• Global changes to and transformations of the earth are increasingly driven by human activities. What are the persistent, broad-scale social structures and processes that underlie these changes? In particular, what are the relative roles of the amount and concentration of human population, the character and use of technology, the changing relation between places of production and consumption, and the “reach” and power of state and other institutional structures? How do these roles vary across cultures, and through history?
  • Episodes of abrupt change, discontinuities, and surprise are central to the history and possible futures of global change. How can the nonlinear processes, unique events, perception thresholds, and stochastic phenomena that underlie these episodes be more creatively addressed and systematically understood? How can institutional structures be designed to monitor and manage them more effectively?
  • The scale of significant interactions between human activities and the environment has progressively expanded to the point at which local, regional, and global phenomena are now involved. How have institutional structures and policies changed to cope with this expansion? What new modes of social organization have emerged? Which institutional responses have been relatively effective in linking local action to global change? Where are more effective social structures most needed and how can they be created?
  • In the 25 years since Silent Spring, the “environment” issue has become an economy that commands 1–2 per cent of the industrialized countries’ GNP, a politics that crosses traditional divisions, and a persistent concern on the public agenda. How can these phenomena be explored and explained? How special are they relative to other emerging issues?
  • Calls for more “sustainable” development proliferate. But what are the strengths and limitations of alternative approaches to improving the living standards of individuals in developing countries while placing fewer stresses on the natural environment and resource base? More broadly, what ought to be the human use of the biosphere?
  • Many organizations collect and disseminate data relevant to global change. What additional global data on the human condition are necessary to monitor and manage the social dimension of such change?
  • Knowledge of the physics, chemistry, and biology of global change has increased dramatically over the last decade; advances over the next 10–20 years are certain to be even greater. But this scientific knowledge is and will remain incomplete, more able to raise social alarms than to resolve them. What methodological or institutional measures can be taken to deal more effectively with this dilemma? More generally, how can social use of the incomplete but policy relevant knowledge of global change be better understood?

Providence planning meeting

This list of question served as the foundation for a subsequent meeting held in April 1988 on the Brown University campus in Providence. The purpose of the meeting was to test the proposition that there is a plausible research agenda that grows out of the social sciences, to add to the “sampler” of questions above, and to make initial plans for how the Council might proceed. Participants included Robert Chen, Brown University; William C. Clark, Harvard University; Roger Kasperon, Clark University; Robert W. Kates, Brown University; William H. McNeill, University of Chicago; Robert Mitchell, Clark University; John F. Richard, Duke University; Sara R. Millman, Brown University; and Billie Lee Turner, Clark University. Richard C. Rockwell represented the Council.

“The group took as its aim the formulation of a program that will enable social scientists better to understand the circumstances of change in the environment…”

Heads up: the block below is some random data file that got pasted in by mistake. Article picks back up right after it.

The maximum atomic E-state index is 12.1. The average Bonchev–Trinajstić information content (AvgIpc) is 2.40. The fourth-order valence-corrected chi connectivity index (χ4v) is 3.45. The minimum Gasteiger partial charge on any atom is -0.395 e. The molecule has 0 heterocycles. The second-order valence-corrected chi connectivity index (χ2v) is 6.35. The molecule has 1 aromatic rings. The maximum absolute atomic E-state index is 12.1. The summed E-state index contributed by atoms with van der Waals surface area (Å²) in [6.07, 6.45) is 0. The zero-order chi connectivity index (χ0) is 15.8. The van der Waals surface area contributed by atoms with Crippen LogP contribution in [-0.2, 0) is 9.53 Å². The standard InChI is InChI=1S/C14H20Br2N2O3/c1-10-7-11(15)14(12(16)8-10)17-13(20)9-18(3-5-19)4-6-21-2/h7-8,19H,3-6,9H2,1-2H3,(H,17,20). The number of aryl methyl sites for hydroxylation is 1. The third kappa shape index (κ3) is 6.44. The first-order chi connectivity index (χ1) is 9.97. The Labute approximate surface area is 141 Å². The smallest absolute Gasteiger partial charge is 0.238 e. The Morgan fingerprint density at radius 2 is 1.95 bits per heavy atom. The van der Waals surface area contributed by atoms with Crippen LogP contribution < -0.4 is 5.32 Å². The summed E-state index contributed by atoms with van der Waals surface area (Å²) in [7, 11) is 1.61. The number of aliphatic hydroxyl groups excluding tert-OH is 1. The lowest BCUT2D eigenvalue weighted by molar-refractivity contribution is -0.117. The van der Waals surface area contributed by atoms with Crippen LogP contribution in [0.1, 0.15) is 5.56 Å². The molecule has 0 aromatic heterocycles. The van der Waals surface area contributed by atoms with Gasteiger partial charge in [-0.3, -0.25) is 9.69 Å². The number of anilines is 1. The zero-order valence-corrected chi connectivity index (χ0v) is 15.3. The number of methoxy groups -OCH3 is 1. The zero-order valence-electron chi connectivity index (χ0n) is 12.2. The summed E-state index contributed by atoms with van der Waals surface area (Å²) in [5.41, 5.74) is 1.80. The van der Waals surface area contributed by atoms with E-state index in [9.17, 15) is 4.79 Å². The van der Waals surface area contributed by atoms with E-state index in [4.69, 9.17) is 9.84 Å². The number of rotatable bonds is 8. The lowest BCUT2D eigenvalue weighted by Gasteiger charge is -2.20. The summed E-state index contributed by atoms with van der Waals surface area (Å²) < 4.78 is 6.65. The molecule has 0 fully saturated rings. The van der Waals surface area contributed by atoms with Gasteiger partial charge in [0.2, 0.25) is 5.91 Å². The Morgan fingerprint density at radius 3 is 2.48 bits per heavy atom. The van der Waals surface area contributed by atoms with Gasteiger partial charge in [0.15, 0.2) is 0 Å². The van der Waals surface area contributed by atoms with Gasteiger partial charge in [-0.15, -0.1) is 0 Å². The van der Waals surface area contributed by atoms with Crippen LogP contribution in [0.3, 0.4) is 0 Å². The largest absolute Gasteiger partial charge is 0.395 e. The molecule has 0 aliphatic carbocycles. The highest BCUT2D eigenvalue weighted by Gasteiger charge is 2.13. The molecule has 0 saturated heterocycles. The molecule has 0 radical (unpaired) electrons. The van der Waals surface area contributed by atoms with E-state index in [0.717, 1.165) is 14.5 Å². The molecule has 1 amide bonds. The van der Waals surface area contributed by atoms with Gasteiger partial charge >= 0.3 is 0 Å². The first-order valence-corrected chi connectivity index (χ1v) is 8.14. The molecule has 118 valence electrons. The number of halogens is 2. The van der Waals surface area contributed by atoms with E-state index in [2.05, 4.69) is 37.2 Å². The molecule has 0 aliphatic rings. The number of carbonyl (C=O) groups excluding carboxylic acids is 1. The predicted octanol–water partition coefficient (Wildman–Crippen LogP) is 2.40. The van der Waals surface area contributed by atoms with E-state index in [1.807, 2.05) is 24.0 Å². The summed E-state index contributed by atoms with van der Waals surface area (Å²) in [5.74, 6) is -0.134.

The group took as its aim the formulation of a program that will enable social scientists better to understand the circumstances of change in the environment, to extend the effectiveness and wisdom of conscious human attempts to manage Earth transformation, to assist in the creation of policies that might avert some of the feared ecological mishaps and tragedies, and to develop the data base required for this research.

The group proposed that the Council create a research planning program around several themes. Those themes will be articulated in a paper now being drafted by Mr. Kasperson with contributions from other participants in the Providence workshop. What is envisioned spans the social sciences: anthropology, economics, geography, history, political science, psychology, sociology, and statistics, as well as such allied fields as legal studies, policy analysis, and risk analysis. In general terms, the program encompasses: (1) the human driving forces of transformation of the Earth; (2) social feedback processes, including conscious mobilizations and “invisible hands”; (3) the vulnerability and resilience of human societies to environmental change; (4) a historical perspective; and (5) data bases focused on social phenomena. Participants were mindful of the rich new technologies available for monitoring change in human activities as well as in the environment, including satellite observation of human settlement and resource use, and of the considerable utility of computer models and simulations.

Participants emphasized that the proposed program requires a long-term investment of human and financial resources. At least three years will be required simply to build up a research agenda and complete some exemplary studies. Another five years will probably be required to establish career tracks in universities and research settings, to recruit outstanding young researchers to the endeavor, and to raise enough funding to support the necessary substantial research program.

The hope is that by about 1995 a strong interdisciplinary field will have produced some reliable and useful findings about human processes in the transformation of the Earth and that these findings will feed further advances in the social sciences. The group aspires to aid in the recruitment by that time of a cohort of young social scientists from many disciplines who will be pursuing concrete, well-funded research programs.

Richard Rockwell is the associate head of the Department of Sociology at the University of Connecticut. He worked at the Council from 1979 to 1991, where he served on the programs in International Peace and Security Studies, the Survey of Income and Program Participation, the Global Social Consequences of the AIDS Epidemic, and the Committee for Research on Global Environmental Change, which started with events mentioned in this piece.

This essay originally appeared in Items Vol. 42, No. 1/2 in June 1988. Visit our archives to view the original as it first appeared in the print editions of Items.